Mix all of these ingredients in the large bowl and add enough vegetable oil to cover dough ball. Knead until it forms a pliable dough.

Let the dough rest in a warm place and cover it.

Grease and flour a baking sheets (bowing to convenience I used parchment paper)

When the dough has risen 2 hours, punch it down.

Roll into a ball and flatten slightly to a height of about 2 ½ inches.  (This is where I made my modification.)

Lightly brush the top with oil.

Proof for 1-2 hours.

Bake at 400 degrees for 20-25 minutes, or until it is done.

A Swiss army knife kind of a loaf 


  1. A Komissbrot. You have to explain Don where the word Komiss is coming from and why it is called Komissbrot. It looks like Goetz used to be a FOOTsoldier :)

    1. I like the idea that Don came up with a real utility bread, similar to my first trials at bread baking that yielded weapon grade bricks :)

  2. Thank you, Foodzeit Blogger. The website from which I procured the recipe used the term Kriegsbrot, which is pretty apt as the bread is suitable for use as an artillery shell. But Komissbrot, a bread for the troops, does sound like a better match. Foot soldier, heh.

    1. Komissbrot recently appears to have experienced a comeback, I saw a roll version at Plötzblog ( and Nils Schöner ("Notes of a Floury German Kitchen") has one, too.
      My father sometimes threatened us with it, when we didn't want to eat our Vollkornbrot, he probably had his share of Komissbrot as soldier.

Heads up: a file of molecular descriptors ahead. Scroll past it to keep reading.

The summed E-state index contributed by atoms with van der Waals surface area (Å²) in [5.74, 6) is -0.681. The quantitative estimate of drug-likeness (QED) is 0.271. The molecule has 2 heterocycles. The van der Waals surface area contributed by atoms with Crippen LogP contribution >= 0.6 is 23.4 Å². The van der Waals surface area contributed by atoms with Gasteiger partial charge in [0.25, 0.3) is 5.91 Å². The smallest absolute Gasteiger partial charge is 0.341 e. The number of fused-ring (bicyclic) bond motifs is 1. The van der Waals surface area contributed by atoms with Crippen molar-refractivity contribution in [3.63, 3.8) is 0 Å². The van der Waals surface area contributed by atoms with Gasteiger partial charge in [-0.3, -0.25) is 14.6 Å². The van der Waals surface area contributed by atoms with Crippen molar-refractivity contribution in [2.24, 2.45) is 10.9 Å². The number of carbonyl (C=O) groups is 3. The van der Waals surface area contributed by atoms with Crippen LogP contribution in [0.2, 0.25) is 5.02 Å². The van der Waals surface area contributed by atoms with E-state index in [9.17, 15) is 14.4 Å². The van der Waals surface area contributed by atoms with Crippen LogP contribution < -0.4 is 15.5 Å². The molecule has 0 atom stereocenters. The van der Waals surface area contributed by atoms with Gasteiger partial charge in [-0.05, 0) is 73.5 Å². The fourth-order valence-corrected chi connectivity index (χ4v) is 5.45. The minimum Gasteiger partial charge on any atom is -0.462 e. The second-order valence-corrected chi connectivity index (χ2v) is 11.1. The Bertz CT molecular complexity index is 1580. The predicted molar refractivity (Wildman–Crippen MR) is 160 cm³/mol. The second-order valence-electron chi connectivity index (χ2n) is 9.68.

2. Don, lol, even i don't like the idea of using bread as an artillery shell (make bread, not war) I could not help to SOL (smile out loud) when I read zour comment.
      Karen, my father did not only threat us with that bread, we did eat it often and to be honest with you, I actually always enjoyed it. I was a strange kid indeed!!

    3. My husband once bought a package of C-Rations at the commissary store, just to rekindle old memories of the "good ole days" in Vietnam (phew!). The bread in there was the grossest stuff you can imagine.

    4. "Rekindle" means he wanted to show me what it was like to eat that, and see those Vietnamese drive by on their bikes with nice looking baguettes.

  3. I'm not sure that brown sugar would be in any German Brick Bread from the 1914 Foot.....eeeerrrrr....Front. You can bet that they ate way worse bread than we did in Nam though. The hydration seems very cruel for woosie,behind the trenches artillery officers and the brass though. The baguettes in Saigon were pretty good in 1972 - way better than the ones in Kansas City for sure.

    1. I signed on as dabrowman but got 7916571c-eccb-11e3-b35a-c7a92c8b1255 instead

    2. DBM, you are most likely right, they would have used sugar beet syrup. Many German bakeries offer a version of Kommissbrot nowadays, nostalgia or what? I'm sure these modern breads are not the same as the stuff they got out of tins back in the trenches of Verdun.
      My husband would have given an arm and a leg for one of those crispy Vietnamese baguettes, but they had to eat their C-rations and were not allowed to buy food from the natives.

  4. I have heard that close to the end of the war, they were stretching out the dough by adding wood shavings. I don't suppose you found any evidence of those in the piece you found?

    1. Brad, that sounds exactly like something you would find (together with some plump weevils) in Don Sadowsky's "Really Authentic Bread" (
      Wood shavings make you strong, those breads were not for the faint-hearted! :)